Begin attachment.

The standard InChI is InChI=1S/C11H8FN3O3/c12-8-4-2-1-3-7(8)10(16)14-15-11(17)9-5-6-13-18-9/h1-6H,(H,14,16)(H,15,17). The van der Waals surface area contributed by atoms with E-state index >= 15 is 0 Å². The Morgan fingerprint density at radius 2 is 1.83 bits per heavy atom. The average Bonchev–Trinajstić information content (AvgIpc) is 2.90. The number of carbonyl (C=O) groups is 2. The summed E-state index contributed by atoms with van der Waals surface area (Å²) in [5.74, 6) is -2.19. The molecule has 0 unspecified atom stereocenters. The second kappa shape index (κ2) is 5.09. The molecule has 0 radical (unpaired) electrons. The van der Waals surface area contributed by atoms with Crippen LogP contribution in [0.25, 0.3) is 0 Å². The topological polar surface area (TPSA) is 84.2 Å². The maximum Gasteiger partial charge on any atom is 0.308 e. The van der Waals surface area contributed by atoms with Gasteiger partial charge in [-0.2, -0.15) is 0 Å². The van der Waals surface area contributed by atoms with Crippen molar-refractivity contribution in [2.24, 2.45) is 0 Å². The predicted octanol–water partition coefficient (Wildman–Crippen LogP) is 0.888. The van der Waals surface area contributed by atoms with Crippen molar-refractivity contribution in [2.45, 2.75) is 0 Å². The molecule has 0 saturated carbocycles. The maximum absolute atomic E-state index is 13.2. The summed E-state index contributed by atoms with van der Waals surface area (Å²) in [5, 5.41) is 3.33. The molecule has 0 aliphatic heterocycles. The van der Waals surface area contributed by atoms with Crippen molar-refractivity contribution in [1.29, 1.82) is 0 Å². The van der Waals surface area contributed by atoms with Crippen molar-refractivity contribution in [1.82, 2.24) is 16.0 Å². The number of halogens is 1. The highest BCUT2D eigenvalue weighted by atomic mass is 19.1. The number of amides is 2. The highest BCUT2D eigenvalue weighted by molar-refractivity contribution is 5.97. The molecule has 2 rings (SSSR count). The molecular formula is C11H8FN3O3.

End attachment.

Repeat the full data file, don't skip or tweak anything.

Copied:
The standard InChI is InChI=1S/C11H8FN3O3/c12-8-4-2-1-3-7(8)10(16)14-15-11(17)9-5-6-13-18-9/h1-6H,(H,14,16)(H,15,17). The van der Waals surface area contributed by atoms with E-state index >= 15 is 0 Å². The Morgan fingerprint density at radius 2 is 1.83 bits per heavy atom. The average Bonchev–Trinajstić information content (AvgIpc) is 2.90. The number of carbonyl (C=O) groups is 2. The summed E-state index contributed by atoms with van der Waals surface area (Å²) in [5.74, 6) is -2.19. The molecule has 0 unspecified atom stereocenters. The second kappa shape index (κ2) is 5.09. The molecule has 0 radical (unpaired) electrons. The van der Waals surface area contributed by atoms with Crippen LogP contribution in [0.25, 0.3) is 0 Å². The topological polar surface area (TPSA) is 84.2 Å². The maximum Gasteiger partial charge on any atom is 0.308 e. The van der Waals surface area contributed by atoms with Gasteiger partial charge in [-0.2, -0.15) is 0 Å². The van der Waals surface area contributed by atoms with Crippen molar-refractivity contribution in [2.24, 2.45) is 0 Å². The predicted octanol–water partition coefficient (Wildman–Crippen LogP) is 0.888. The van der Waals surface area contributed by atoms with Crippen molar-refractivity contribution in [2.45, 2.75) is 0 Å². The molecule has 0 saturated carbocycles. The maximum absolute atomic E-state index is 13.2. The summed E-state index contributed by atoms with van der Waals surface area (Å²) in [5, 5.41) is 3.33. The molecule has 0 aliphatic heterocycles. The van der Waals surface area contributed by atoms with Crippen molar-refractivity contribution in [1.29, 1.82) is 0 Å². The van der Waals surface area contributed by atoms with Crippen molar-refractivity contribution in [1.82, 2.24) is 16.0 Å². The number of halogens is 1. The highest BCUT2D eigenvalue weighted by atomic mass is 19.1. The number of amides is 2. The highest BCUT2D eigenvalue weighted by molar-refractivity contribution is 5.97. The molecule has 2 rings (SSSR count). The molecular formula is C11H8FN3O3.